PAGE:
Q: Ohio and other states have seen a wave of demonstrations starting this summer against racial injustice and police brutality. In some areas they have continued and have raised questions about the country’s reckoning with Racial injustices. Protesters called for a slate of reforms. What do you think are the most important changes we should make?
Koehler: I believe the City of Springfield is leading by example with “The Community Policy Advisory Team” they have formed. This board creates the mechanism that will allow these important issues to be addressed. I believe everyone needs to be heard when situations arise that point to injustice involving police brutality. I believe the School Resource Officer (SRO) programs in our local schools are also helping young people today have a better understanding that 99.9% of all law enforcement officers are good men and women who are on duty every day to serve our communities.
Richards: I believe that as a country we must reckon with racial injustice. We know that racism affects health outcomes, economic opportunities, and enforcement of our laws. I believe we must institute police reform. So did former Governor John Kasich, and in 2015, a bipartisan commission recommended a series of reforms. Our Statehouse has not acted on those reforms. Those 2015 recommended reforms included accountability and oversight; community education; community involvement; a review of the grand jury process; adopting hiring policies; creating state-developed standards for law enforcement policies, including the use of deadly force; and a greater investment in training. I also support the more recent proposals of the House Democratic Caucus, and their focus on training in de-escalation techniques, and the use of mental health professionals and other appropriate experts when addressing community safety needs.
Q: Do you support or oppose the repeal of House Bill 6?
Koehler: I voted “no” on House Bill 6 and the bailout of a private company with taxpayer dollars. I have co-sponsored two bills to repeal House Bill 6. I am currently the only Republican that has signed onto a “Discharge Petition” to bring a bill to repeal House Bill 6 immediately to the House Floor for a vote. I opposed House Bill 6 from the start and I am fighting for a full repeal.
Richards: I support the repeal of House Bill 6. On issues of public trust, we cannot allow legislation allegedly purchased with bribery to remain law. But the legislation is also bad. It undercuts renewable energy and will cost consumers more both with the added surcharges and increased costs with less efficient appliances. Ohio taxpayers will support coal plants in Ohio and Indiana while hurting jobs in renewable energy. We need to look toward the future.
My opponent claims that he is not responsible for House Bill 6 because he did not vote for it. But money used in Republican campaigns statewide allegedly came from this bribery scheme. The Republican supermajority has neither repealed House Bill 6 nor expelled Householder. We need change in the Statehouse, and we need an end to a culture of corruption.
Q: Would you vote to increase income, sales and/or business taxes to avoid drastic cuts to state programs? Why or why not? Especially given the economic impact of the COVID pandemic.
Koehler: Increasing income taxes, sales tax or tax on business would be an incredible mistake during this time in Ohio. At this point, cuts in state spending have been offset by CARES Act money. I believe the economy is returning quickly and increasing taxes will only hurt individuals and businesses. I believe increasing taxes will make Ohio less competitive as we return to the pre-COVID economy.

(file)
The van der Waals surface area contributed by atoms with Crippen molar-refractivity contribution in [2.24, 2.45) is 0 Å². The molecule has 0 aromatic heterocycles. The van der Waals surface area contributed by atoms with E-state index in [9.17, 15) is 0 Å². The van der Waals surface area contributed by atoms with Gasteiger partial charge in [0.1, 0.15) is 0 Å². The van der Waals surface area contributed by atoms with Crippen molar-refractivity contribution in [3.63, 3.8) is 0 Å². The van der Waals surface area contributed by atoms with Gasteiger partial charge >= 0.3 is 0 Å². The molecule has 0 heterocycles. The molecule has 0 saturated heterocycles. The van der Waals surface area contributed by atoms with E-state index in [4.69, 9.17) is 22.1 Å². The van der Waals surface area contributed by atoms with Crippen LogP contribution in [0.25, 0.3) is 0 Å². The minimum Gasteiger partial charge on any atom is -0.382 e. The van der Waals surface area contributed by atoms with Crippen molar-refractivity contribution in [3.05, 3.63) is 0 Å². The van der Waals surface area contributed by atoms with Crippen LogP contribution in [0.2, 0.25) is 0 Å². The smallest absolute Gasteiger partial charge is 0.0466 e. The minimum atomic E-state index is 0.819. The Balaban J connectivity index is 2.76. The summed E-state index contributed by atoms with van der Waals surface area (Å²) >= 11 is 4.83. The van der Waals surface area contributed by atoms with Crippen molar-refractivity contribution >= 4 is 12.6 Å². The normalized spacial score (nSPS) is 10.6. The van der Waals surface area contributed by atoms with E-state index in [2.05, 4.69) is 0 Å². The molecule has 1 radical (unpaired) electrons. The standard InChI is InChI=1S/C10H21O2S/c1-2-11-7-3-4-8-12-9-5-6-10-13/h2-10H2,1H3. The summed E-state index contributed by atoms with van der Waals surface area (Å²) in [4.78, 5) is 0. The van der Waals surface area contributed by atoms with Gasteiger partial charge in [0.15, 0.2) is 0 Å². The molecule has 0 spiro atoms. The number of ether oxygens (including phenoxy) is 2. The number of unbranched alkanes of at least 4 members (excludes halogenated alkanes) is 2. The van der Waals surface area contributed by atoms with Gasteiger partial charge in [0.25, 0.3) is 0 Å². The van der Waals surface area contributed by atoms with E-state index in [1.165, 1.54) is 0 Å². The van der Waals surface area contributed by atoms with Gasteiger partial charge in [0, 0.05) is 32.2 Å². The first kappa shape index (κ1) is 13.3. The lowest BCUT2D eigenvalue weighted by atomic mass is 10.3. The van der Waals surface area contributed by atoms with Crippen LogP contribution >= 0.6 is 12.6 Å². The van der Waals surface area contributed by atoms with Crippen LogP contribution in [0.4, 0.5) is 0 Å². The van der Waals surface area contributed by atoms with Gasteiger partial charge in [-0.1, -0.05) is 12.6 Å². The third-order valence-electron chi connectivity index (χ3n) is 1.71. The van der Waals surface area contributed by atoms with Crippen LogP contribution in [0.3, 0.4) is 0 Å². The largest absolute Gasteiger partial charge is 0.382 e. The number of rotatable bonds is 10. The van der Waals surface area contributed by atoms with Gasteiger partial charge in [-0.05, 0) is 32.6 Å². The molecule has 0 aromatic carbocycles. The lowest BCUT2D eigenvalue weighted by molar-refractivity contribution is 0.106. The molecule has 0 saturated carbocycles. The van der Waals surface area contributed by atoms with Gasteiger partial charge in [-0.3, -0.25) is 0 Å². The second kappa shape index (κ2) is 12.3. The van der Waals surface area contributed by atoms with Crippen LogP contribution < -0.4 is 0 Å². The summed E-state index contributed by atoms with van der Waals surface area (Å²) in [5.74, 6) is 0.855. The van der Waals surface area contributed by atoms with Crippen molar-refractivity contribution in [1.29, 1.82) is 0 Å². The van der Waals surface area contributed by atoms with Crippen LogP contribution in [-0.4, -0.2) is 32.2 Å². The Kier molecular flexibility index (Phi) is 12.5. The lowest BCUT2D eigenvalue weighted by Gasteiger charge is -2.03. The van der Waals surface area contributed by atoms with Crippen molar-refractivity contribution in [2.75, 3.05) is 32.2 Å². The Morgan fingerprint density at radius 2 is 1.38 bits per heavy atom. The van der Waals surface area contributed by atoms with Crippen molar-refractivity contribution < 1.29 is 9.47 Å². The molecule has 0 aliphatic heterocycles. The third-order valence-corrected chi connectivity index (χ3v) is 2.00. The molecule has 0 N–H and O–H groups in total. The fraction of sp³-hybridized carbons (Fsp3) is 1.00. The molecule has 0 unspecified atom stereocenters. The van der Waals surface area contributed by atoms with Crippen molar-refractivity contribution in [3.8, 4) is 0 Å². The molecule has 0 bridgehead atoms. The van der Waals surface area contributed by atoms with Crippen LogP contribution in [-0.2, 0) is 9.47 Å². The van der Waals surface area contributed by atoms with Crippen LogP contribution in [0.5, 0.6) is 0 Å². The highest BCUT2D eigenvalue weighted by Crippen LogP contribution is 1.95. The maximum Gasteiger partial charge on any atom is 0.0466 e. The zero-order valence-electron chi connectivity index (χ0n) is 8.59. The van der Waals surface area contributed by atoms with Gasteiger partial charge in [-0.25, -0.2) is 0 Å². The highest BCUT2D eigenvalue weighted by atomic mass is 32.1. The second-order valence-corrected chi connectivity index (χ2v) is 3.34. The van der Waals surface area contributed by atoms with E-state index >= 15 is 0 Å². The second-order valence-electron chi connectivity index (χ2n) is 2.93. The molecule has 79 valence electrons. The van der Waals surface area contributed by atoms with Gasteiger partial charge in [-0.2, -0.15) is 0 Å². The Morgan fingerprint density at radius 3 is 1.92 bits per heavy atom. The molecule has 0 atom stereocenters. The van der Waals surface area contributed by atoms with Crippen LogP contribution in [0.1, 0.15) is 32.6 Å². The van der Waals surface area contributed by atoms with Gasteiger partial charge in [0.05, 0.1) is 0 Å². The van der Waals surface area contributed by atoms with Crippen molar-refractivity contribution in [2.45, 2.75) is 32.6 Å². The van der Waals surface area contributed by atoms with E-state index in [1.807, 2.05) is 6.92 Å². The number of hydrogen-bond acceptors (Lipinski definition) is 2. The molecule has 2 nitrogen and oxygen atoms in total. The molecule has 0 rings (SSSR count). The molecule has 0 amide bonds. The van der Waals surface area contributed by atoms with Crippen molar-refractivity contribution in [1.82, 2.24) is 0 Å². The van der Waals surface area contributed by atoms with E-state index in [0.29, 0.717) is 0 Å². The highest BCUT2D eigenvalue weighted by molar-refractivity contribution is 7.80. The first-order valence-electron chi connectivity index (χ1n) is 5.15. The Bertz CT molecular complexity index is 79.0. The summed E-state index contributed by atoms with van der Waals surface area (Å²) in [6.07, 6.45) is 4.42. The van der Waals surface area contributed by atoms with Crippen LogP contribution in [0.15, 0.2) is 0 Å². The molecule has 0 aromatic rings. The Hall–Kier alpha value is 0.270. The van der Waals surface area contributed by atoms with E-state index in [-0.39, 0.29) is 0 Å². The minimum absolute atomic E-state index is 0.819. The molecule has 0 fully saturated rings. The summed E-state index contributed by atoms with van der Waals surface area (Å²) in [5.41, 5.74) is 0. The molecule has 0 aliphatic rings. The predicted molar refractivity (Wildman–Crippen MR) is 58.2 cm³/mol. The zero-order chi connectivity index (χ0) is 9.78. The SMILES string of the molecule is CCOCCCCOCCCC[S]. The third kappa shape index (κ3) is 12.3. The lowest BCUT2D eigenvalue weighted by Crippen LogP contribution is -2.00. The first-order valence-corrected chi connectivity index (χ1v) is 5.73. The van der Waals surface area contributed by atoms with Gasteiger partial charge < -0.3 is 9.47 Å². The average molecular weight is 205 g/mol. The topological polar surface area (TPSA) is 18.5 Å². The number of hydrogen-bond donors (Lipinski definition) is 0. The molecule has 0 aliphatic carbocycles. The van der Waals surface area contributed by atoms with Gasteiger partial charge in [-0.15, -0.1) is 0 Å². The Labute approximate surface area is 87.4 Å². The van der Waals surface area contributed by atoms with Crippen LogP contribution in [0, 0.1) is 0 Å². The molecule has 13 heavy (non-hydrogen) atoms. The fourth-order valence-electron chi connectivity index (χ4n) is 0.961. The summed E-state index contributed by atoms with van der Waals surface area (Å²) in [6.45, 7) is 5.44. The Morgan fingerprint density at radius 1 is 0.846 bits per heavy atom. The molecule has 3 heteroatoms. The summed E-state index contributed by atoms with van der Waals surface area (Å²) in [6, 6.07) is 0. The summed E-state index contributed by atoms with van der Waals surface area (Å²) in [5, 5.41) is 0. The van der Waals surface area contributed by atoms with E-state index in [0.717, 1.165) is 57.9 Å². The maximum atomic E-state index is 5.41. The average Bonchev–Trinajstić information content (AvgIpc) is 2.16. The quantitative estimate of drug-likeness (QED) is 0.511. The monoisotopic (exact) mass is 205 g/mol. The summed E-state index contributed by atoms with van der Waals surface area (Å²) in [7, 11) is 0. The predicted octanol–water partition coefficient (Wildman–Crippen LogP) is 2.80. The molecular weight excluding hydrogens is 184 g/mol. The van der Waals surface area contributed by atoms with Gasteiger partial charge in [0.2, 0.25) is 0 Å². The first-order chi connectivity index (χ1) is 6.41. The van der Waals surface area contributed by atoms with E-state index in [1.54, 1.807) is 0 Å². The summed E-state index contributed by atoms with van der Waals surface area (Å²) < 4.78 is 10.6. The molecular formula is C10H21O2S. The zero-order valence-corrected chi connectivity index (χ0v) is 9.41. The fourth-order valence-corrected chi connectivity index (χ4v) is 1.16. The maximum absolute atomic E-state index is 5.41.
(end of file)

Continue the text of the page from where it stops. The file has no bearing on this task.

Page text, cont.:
Richards: I would not vote to increase income, sales, or business taxes. Instead, the Statehouse needs to revisit its tax breaks that have not generated new jobs. Over time Ohio’s tax code has become regressive, with lower-income people paying a higher proportion of their income than higher-income residents (Columbus Dispatch, April 2020). The Statehouse needs to reverse its drain on state coffers. In the short term, Ohio should use its rainy-day fund to cover some of its losses. But I also have publicly advocated for another stimulus from the federal government. When states face a catastrophe of this magnitude and have to balance their budgets, the federal government should provide a short-term stimulus to avert an economic depression
Q: What can be done in your opinion to foster economic growth in the region?
Koehler: Two words: “Workforce Development”. Ohio only grows when we produce products that are sold outside of our border. Even in the midst of this pandemic, Ohio companies that produce products can not find skilled workers to fill good paying jobs. Whether it is agriculture, manufacturing or technology – employers need individuals who are ready to enter the workforce and help produce what Ohio sells. Whether you are a high school graduate or a college graduate, Ohio businesses are struggling to fill positions. I talk to business owners everyday who are looking for individuals who will simply show up, work hard and be responsible. We need to make sure our schools and colleges are producing individuals who understand the miracle of hard work.
Richards: We need more investments from the state. We need Jobs Ohio to invest in cities like ours, not just the big three. We need more flexible public transportation that fits a mid-sized city. We need more job training, and infrastructure investments in all our neighborhoods. We need affordable, quality housing and equitably funded public schools that attract businesses that pay good wages. We need state legislators who work to empower local governments and grassroots community organizations. We need the state not to make large cuts now in order to balance the budget. Those cuts would mean cuts to local jobs, which would contribute to a downward spiral.
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Hear from the candidates
Leadership Clark County Forum
6-8 p.m. Thursday
Livestreamed from Leadership Clark County’s Facebook and YouTube pages
Family: Wife, five children, one grandchild, two foster grandchildren
Political Party: Republican
Political experience: State House Representative since 2015
Education: Wright State University
Hometown: Owensboro, Kentucky
Family: Husband; two children
Political Party: Democrat
Political experience: First time running for elected office
Education: Brown University, New York University